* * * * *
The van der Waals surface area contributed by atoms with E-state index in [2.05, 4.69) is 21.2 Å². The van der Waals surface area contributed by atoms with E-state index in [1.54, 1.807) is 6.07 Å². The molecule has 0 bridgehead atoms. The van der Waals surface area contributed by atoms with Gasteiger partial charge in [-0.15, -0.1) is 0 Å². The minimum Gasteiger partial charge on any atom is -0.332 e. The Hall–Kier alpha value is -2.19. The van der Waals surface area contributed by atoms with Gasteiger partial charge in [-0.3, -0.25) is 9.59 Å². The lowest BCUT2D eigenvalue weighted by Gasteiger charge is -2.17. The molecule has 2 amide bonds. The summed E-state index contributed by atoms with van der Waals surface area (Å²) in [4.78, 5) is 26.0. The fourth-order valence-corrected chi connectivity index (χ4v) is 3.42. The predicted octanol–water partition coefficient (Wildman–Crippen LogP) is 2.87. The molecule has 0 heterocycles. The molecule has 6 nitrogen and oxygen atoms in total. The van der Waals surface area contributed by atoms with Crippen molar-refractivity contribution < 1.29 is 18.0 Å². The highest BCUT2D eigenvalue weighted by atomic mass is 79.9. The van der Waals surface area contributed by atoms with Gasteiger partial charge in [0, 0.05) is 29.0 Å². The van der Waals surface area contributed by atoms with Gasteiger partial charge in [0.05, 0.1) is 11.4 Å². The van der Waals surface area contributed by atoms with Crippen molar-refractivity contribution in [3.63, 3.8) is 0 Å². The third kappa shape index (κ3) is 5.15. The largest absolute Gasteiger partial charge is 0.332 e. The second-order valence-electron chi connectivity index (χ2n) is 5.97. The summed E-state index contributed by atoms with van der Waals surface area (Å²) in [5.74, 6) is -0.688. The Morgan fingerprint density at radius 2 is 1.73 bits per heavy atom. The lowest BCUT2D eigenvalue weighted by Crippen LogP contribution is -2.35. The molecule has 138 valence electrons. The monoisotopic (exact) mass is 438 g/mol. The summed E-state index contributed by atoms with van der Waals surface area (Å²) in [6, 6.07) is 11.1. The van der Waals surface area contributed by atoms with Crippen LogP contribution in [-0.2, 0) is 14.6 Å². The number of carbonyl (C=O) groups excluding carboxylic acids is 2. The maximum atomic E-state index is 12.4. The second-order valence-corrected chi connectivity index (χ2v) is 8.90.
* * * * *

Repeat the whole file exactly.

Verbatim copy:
The van der Waals surface area contributed by atoms with E-state index in [2.05, 4.69) is 21.2 Å². The van der Waals surface area contributed by atoms with E-state index in [1.54, 1.807) is 6.07 Å². The molecule has 0 bridgehead atoms. The van der Waals surface area contributed by atoms with Gasteiger partial charge in [-0.15, -0.1) is 0 Å². The minimum Gasteiger partial charge on any atom is -0.332 e. The Hall–Kier alpha value is -2.19. The van der Waals surface area contributed by atoms with Gasteiger partial charge in [-0.3, -0.25) is 9.59 Å². The lowest BCUT2D eigenvalue weighted by Gasteiger charge is -2.17. The molecule has 2 amide bonds. The summed E-state index contributed by atoms with van der Waals surface area (Å²) in [4.78, 5) is 26.0. The fourth-order valence-corrected chi connectivity index (χ4v) is 3.42. The predicted octanol–water partition coefficient (Wildman–Crippen LogP) is 2.87. The molecule has 0 heterocycles. The molecule has 6 nitrogen and oxygen atoms in total. The van der Waals surface area contributed by atoms with Crippen molar-refractivity contribution < 1.29 is 18.0 Å². The highest BCUT2D eigenvalue weighted by atomic mass is 79.9. The van der Waals surface area contributed by atoms with Gasteiger partial charge in [0, 0.05) is 29.0 Å². The van der Waals surface area contributed by atoms with Gasteiger partial charge in [0.05, 0.1) is 11.4 Å². The van der Waals surface area contributed by atoms with Crippen molar-refractivity contribution in [3.63, 3.8) is 0 Å². The third kappa shape index (κ3) is 5.15. The largest absolute Gasteiger partial charge is 0.332 e. The second-order valence-electron chi connectivity index (χ2n) is 5.97. The summed E-state index contributed by atoms with van der Waals surface area (Å²) in [5.74, 6) is -0.688. The Morgan fingerprint density at radius 2 is 1.73 bits per heavy atom. The lowest BCUT2D eigenvalue weighted by Crippen LogP contribution is -2.35. The molecule has 138 valence electrons. The monoisotopic (exact) mass is 438 g/mol. The summed E-state index contributed by atoms with van der Waals surface area (Å²) in [6, 6.07) is 11.1. The van der Waals surface area contributed by atoms with Crippen LogP contribution in [-0.2, 0) is 14.6 Å². The number of carbonyl (C=O) groups excluding carboxylic acids is 2. The maximum atomic E-state index is 12.4. The second-order valence-corrected chi connectivity index (χ2v) is 8.90.